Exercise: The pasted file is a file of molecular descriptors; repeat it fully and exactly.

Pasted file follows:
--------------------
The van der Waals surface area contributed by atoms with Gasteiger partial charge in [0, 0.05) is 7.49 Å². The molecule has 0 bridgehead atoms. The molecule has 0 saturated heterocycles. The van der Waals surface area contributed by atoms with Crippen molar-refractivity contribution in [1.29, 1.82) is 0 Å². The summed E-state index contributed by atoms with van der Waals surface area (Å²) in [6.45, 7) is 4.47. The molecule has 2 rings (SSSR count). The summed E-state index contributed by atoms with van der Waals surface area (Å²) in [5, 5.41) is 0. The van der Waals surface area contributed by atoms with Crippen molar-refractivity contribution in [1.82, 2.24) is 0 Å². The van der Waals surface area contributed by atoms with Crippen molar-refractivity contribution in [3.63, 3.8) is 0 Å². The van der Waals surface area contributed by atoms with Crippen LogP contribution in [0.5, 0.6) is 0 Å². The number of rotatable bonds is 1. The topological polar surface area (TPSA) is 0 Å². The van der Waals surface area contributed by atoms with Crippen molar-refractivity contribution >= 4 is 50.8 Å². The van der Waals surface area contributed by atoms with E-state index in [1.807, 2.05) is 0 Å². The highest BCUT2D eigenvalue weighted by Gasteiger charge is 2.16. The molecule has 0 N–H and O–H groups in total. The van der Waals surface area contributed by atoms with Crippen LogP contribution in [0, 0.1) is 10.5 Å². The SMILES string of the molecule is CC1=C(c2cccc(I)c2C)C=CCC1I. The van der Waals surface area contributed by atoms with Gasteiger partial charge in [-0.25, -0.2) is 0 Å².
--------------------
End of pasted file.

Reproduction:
The van der Waals surface area contributed by atoms with Gasteiger partial charge in [0, 0.05) is 7.49 Å². The molecule has 0 bridgehead atoms. The molecule has 0 saturated heterocycles. The van der Waals surface area contributed by atoms with Crippen molar-refractivity contribution in [1.29, 1.82) is 0 Å². The summed E-state index contributed by atoms with van der Waals surface area (Å²) in [6.45, 7) is 4.47. The molecule has 2 rings (SSSR count). The summed E-state index contributed by atoms with van der Waals surface area (Å²) in [5, 5.41) is 0. The van der Waals surface area contributed by atoms with Crippen molar-refractivity contribution in [1.82, 2.24) is 0 Å². The van der Waals surface area contributed by atoms with Crippen molar-refractivity contribution in [3.63, 3.8) is 0 Å². The van der Waals surface area contributed by atoms with Crippen LogP contribution in [0.5, 0.6) is 0 Å². The number of rotatable bonds is 1. The topological polar surface area (TPSA) is 0 Å². The van der Waals surface area contributed by atoms with Crippen molar-refractivity contribution >= 4 is 50.8 Å². The van der Waals surface area contributed by atoms with E-state index in [1.807, 2.05) is 0 Å². The highest BCUT2D eigenvalue weighted by Gasteiger charge is 2.16. The molecule has 0 N–H and O–H groups in total. The van der Waals surface area contributed by atoms with Crippen LogP contribution in [0, 0.1) is 10.5 Å². The SMILES string of the molecule is CC1=C(c2cccc(I)c2C)C=CCC1I. The van der Waals surface area contributed by atoms with Gasteiger partial charge in [-0.25, -0.2) is 0 Å².